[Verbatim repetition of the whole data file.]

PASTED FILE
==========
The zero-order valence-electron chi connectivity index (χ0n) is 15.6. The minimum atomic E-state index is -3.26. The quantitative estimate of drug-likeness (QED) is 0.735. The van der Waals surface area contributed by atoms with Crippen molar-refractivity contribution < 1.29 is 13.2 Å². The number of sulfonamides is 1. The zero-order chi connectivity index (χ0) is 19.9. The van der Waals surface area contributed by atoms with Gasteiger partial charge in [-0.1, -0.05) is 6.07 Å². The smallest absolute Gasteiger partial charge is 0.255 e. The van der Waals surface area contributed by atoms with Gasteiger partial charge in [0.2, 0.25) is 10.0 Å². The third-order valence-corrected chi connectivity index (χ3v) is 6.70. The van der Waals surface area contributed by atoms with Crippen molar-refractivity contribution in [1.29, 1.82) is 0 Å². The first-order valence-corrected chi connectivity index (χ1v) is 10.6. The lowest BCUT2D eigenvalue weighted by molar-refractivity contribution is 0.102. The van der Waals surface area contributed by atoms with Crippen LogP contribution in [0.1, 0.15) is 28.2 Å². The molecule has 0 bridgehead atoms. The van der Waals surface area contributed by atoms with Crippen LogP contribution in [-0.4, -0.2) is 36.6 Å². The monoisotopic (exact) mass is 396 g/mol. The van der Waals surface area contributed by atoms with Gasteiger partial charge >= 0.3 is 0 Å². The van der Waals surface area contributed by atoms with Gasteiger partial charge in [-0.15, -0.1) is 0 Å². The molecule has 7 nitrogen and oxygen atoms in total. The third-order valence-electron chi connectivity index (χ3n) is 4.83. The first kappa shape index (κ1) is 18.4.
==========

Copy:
The zero-order valence-electron chi connectivity index (χ0n) is 15.6. The minimum atomic E-state index is -3.26. The quantitative estimate of drug-likeness (QED) is 0.735. The van der Waals surface area contributed by atoms with Crippen molar-refractivity contribution < 1.29 is 13.2 Å². The number of sulfonamides is 1. The zero-order chi connectivity index (χ0) is 19.9. The van der Waals surface area contributed by atoms with Gasteiger partial charge in [-0.1, -0.05) is 6.07 Å². The smallest absolute Gasteiger partial charge is 0.255 e. The van der Waals surface area contributed by atoms with Gasteiger partial charge in [0.2, 0.25) is 10.0 Å². The third-order valence-corrected chi connectivity index (χ3v) is 6.70. The van der Waals surface area contributed by atoms with Crippen molar-refractivity contribution in [1.29, 1.82) is 0 Å². The first-order valence-corrected chi connectivity index (χ1v) is 10.6. The lowest BCUT2D eigenvalue weighted by molar-refractivity contribution is 0.102. The van der Waals surface area contributed by atoms with Crippen LogP contribution in [0.1, 0.15) is 28.2 Å². The molecule has 0 bridgehead atoms. The van der Waals surface area contributed by atoms with Crippen LogP contribution in [-0.4, -0.2) is 36.6 Å². The monoisotopic (exact) mass is 396 g/mol. The van der Waals surface area contributed by atoms with Gasteiger partial charge >= 0.3 is 0 Å². The van der Waals surface area contributed by atoms with Gasteiger partial charge in [-0.15, -0.1) is 0 Å². The molecule has 7 nitrogen and oxygen atoms in total. The third-order valence-electron chi connectivity index (χ3n) is 4.83. The first kappa shape index (κ1) is 18.4.